Counseling and support for students, parents and staff members is being offered in Regional School Unit 3 after the suicide earlier this week of a sixth-grader from Troy.
The girl, who attended Mt. View Middle School in Thorndike, died late Monday or early Tuesday at her home, according to School Superintendent Heather Perry.
“It certainly is a tragedy,” Perry said. “Our hearts go out to the family, and I just want everyone to know the school is pitching in 100 percent to help.”
Parents were notified as soon as school officials learned of the suicide, Perry said. District and state crisis teams, including about a dozen counselors, also went to the middle school and Troy Elementary School, she said.
Perry said rumors have been circulating about why the child took her life but the cause may never be 100 percent known.
“I will tell you that, from all of our conversations with children yesterday and today, clearly, the potential causes of this were multiple and complex,” she said.
Jeffrey Trafton, chief deputy of the Waldo County Sheriff’s Department, said only that there is an active investigation into the suicide and that the girl’s family discovered her body Tuesday morning. Trafton said he was not certain of the child’s age but had been told she was 13.
Greg Marley, a clinical social worker and senior manager of education and support for National Alliance on Mental Illness-Maine, called the suicide “an absolute tragedy.”
It has been several years since anyone under the age of 14 has committed suicide in Maine, he said.
“This is really significant for all of us,” Marley said. “We’ve been fortunate in that our rate of suicide for younger teenagers has been very low the past few years.”
Discussions about suicide prevention must be ongoing, Marley said, adding that families should support children every day and should be mindful of signs that someone may be suicidal.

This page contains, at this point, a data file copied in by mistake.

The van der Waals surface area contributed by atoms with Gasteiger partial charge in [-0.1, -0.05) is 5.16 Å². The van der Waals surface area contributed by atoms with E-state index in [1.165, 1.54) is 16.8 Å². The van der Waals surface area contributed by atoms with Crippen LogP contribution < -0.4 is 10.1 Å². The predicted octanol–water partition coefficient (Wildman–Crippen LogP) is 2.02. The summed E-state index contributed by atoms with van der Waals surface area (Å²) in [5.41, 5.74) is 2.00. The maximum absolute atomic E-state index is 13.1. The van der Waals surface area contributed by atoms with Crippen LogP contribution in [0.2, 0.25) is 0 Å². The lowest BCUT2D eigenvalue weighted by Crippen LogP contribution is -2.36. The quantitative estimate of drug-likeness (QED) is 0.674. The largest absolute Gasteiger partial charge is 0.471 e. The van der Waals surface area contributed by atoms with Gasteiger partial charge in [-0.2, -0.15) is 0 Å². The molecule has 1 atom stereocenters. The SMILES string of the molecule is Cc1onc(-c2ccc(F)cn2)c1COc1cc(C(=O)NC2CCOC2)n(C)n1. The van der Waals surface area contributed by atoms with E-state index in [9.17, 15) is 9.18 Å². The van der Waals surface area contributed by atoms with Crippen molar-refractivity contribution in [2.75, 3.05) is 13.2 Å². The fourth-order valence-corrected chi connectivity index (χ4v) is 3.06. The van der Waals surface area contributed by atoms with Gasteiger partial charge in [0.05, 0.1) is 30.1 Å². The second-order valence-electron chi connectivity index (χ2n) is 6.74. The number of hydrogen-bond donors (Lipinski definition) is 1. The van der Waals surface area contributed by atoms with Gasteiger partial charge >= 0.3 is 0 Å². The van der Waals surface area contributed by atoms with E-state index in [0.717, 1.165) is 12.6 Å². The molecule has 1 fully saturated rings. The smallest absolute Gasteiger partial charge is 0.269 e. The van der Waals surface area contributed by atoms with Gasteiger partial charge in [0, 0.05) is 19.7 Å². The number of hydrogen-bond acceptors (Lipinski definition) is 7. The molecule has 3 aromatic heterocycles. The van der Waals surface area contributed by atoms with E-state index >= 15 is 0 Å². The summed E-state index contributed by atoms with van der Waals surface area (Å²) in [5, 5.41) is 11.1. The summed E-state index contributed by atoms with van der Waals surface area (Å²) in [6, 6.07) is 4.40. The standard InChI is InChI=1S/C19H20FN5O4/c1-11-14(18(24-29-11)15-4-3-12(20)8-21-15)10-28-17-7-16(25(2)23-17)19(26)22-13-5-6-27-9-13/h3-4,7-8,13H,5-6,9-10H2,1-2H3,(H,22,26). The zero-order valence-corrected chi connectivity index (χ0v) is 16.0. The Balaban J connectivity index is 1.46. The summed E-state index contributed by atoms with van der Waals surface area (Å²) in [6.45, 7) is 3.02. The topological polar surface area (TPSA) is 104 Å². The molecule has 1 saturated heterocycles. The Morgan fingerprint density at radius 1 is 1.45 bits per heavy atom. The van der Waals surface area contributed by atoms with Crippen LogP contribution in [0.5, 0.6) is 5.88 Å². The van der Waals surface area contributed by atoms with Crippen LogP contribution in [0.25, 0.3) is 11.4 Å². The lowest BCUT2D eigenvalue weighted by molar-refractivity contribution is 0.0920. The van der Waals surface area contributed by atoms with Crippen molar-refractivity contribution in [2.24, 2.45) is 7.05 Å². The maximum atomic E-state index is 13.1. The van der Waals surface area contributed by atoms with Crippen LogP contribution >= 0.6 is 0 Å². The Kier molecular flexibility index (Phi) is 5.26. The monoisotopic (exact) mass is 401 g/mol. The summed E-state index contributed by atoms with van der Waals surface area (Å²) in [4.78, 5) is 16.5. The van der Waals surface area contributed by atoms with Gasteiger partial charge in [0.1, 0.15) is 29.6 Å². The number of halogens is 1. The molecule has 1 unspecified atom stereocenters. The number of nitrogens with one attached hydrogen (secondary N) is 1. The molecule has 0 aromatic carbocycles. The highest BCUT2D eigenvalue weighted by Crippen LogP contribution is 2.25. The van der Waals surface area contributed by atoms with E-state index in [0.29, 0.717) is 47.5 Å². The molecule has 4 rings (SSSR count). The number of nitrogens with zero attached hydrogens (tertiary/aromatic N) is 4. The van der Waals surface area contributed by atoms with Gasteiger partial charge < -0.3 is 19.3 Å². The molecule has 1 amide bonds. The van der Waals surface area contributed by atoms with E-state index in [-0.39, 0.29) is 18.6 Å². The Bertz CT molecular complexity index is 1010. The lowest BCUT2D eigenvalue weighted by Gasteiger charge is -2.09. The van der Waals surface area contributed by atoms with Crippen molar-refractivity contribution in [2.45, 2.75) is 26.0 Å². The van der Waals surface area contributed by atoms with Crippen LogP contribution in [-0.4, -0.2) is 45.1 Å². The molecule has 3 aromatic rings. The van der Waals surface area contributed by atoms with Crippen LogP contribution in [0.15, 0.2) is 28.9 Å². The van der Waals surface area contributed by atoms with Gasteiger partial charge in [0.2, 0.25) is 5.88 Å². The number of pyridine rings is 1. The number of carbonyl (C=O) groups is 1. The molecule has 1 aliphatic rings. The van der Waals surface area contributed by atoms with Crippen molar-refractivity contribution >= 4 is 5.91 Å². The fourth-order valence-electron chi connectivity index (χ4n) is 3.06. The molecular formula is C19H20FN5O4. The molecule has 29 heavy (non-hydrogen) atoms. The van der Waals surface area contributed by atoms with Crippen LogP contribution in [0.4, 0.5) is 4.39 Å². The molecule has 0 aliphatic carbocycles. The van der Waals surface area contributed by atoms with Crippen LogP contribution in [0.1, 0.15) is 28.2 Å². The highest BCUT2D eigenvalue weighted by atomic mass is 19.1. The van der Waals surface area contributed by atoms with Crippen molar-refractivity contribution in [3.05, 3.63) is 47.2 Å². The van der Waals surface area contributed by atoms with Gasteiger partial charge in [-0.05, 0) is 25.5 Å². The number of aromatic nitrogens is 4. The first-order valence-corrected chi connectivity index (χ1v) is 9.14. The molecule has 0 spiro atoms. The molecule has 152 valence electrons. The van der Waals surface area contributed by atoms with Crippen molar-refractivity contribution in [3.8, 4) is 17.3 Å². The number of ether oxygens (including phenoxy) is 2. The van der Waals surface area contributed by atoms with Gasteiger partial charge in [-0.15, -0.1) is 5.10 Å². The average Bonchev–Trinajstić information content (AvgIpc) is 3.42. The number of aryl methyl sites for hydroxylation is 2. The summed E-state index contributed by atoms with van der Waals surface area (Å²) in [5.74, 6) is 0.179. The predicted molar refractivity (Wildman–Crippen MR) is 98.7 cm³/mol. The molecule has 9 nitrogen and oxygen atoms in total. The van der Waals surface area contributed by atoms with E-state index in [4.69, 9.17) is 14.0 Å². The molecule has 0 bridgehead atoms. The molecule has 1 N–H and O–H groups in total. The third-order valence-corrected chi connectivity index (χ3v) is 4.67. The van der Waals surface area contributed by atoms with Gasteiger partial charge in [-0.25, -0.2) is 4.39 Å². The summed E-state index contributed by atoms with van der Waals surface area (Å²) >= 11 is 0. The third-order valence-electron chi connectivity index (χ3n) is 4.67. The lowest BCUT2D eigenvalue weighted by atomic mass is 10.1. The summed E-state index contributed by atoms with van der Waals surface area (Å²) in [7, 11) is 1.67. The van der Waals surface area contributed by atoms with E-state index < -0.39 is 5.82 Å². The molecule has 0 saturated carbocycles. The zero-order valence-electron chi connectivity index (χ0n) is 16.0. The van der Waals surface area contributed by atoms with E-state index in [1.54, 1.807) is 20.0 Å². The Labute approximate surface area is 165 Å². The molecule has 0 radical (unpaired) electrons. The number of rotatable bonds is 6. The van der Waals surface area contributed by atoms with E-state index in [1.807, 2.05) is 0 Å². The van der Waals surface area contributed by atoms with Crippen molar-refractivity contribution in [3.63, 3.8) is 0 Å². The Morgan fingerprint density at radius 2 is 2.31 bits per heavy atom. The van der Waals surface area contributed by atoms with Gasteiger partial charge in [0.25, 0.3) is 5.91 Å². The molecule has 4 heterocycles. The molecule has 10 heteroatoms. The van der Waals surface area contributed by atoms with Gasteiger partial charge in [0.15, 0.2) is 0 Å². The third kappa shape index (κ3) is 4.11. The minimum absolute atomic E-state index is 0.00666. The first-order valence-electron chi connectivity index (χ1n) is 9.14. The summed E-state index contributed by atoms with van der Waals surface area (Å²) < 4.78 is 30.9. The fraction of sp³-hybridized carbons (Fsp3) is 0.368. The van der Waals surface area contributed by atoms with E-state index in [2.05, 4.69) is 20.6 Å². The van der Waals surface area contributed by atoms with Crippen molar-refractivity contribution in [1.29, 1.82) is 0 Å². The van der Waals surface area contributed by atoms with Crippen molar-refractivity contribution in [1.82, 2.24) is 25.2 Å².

“One of our tag lines is, suicide prevention is up to all of us because we all have to work together,” Marley said.
He said it is especially important to look for significant changes in behavior.
Marley advised asking how a youngster is doing if the child exhibits changes in mood, is depressed, is reactive and angry, talks about death or looks up information about death or suicide on the Internet.
“Say, ‘What’s going on? You seem different.’ Open a conversation. Talk about what you observe or about the changes in mood,” he said. “You never have to use the word ‘suicide.’ Ask openly about your concerns: ‘Are you thinking about ending your life?'”
He said it is important that a friend, parent, teacher, next-door neighbor or other person start a loving, caring conversation with a child in a safe place.
Marley spoke Wednesday with school officials, including Perry, who are trying to help those affected by the suicide. Young people are struggling, and their belief about the safety of the world is being compromised, Marley said.
“They need to understand what happened. They need to understand that they’re safe, that people are there to talk with them, listen to them.”
A statewide crisis hotline operated by trained clinicians is available 24 hours a day for those thinking about suicide, those worried about someone else who may be suicidal, and those who may have other concerns. The number is 888-568-1112.
Marley said mobile crisis teams also are available and will travel to meet people in a location that is safe for all involved.
The hotline is part of Substance Abuse and Mental Health Services in the state Department of Health and Human Services.
Perry said that after some time has passed, schools will hold a series of parent forums focusing on suicide prevention and related issues.
The communities in the school district are Troy, Jackson, Unity, Monroe, Brooks, Waldo, Knox, Liberty, Freedom, Montville and Thorndike.
Amy Calder — 861-9247